VW Lawyers Behaving Badly With Legal Holds

Compliance, E-Discovery, Legal Hold 0 January 13, 2017 133 Aaron Taylor

A truism that we can probably rely on, even in our current state of affairs, is that ‘training is good’.  In any industry or environment, those who are well-trained can for the most part be relied upon to do the right thing, in their work product and professional life.  And the trainers, of all people, would seem to need to know what is right before they can teach what is right; and they, of all people, should practice what they preach.  In my chosen line of work, that would entail learning about and teaching proper practices for implementing legal holds.

So, that little speech leads to a supposition regarding legal hold training, and its teachers.  One can assume that lawyers experienced in the eDiscovery world, which includes legal hold processes, would be excellent teachers or at least great guiding forces for an employee training program.  But what if the lawyers, those who should know better and know the consequences of not practicing what they teach, turn out to be “foxes guarding the henhouse”?  Not all lawyers act in this way; in fact, very rarely would they be found to blatantly break any ethics or legal rules, just as most professionals of every stripe are honest and capable.  That’s what makes the following actions so bizarre.

Corporate Counsel website (www.corpcounsel.com) just published this article describing the actions of one of VW’s legal counsel, who prematurely and purposely leaked the contents of a legal hold to VW employees that he/she was about to issue; this leak was not directed to any general audience, but to the very VW employees who would probably be custodians of data potentially relevant to the current emissions legal issue they were facing.  While you may read the article and underlying charges to get the entire story on this, basically the attorney stated that the legal hold was forthcoming, and described the scope of potential data discovery.  Employees hearing this message interpreted it to mean, “Clear the decks!”…and they did, deleting a significant amount of information related to the matter.  The entire sorry mess was only uncovered when an employee finally confessed to the goings-on.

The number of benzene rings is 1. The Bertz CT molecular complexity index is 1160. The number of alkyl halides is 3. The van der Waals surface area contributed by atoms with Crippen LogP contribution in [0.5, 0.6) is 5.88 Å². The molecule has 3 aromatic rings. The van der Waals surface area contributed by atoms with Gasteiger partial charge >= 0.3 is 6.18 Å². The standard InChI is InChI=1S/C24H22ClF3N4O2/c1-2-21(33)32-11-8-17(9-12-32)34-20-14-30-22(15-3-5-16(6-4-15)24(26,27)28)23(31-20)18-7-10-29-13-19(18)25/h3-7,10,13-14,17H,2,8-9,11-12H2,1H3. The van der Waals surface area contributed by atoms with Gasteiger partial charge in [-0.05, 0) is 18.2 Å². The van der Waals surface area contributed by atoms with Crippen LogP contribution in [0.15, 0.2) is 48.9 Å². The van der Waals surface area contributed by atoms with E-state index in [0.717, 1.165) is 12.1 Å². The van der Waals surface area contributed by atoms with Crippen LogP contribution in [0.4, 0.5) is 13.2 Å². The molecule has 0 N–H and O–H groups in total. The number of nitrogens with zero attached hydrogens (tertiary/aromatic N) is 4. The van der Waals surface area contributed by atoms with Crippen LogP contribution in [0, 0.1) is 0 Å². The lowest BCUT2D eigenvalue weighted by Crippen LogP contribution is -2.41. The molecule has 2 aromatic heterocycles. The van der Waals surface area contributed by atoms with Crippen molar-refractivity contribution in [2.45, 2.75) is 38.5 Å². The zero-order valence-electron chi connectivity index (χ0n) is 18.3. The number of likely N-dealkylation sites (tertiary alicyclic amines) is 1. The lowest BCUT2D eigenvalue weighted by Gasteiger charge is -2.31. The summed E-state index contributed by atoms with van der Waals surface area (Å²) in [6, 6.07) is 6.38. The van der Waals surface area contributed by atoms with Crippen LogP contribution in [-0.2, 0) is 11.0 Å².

Now, to spread the blame accurately, corporate officers have been implicated as being, at the least, knowledgeable of this egregious act; so it is not accurate to imply that just “lawyers” do such things.  But, back to my opening statements, everyday employees are not expected to be ‘legally knowledgeable’ about the workings of litigation management, legal holds, discovery and so forth; that is why training is so critically important, to impress upon all employees not only the mechanics of complying with a legal hold, but the reasons behind them and, very importantly, the ramifications of not complying with the hold and following the procedures.  But lawyers???  C’mon…we have to expect them to be above this type of act; and I’m throwing the complicit corporate executives in with them.  Ethics, duty and just plain honesty demand much better.  But, perhaps everyone involved in the entire eDiscovery industry needs to step back and acknowledge that everyone needs training in proper legal hold processes…everyone needs reminders of “doing the right thing”…and no-one is above or beyond the need for continual reinforcement of that edict.

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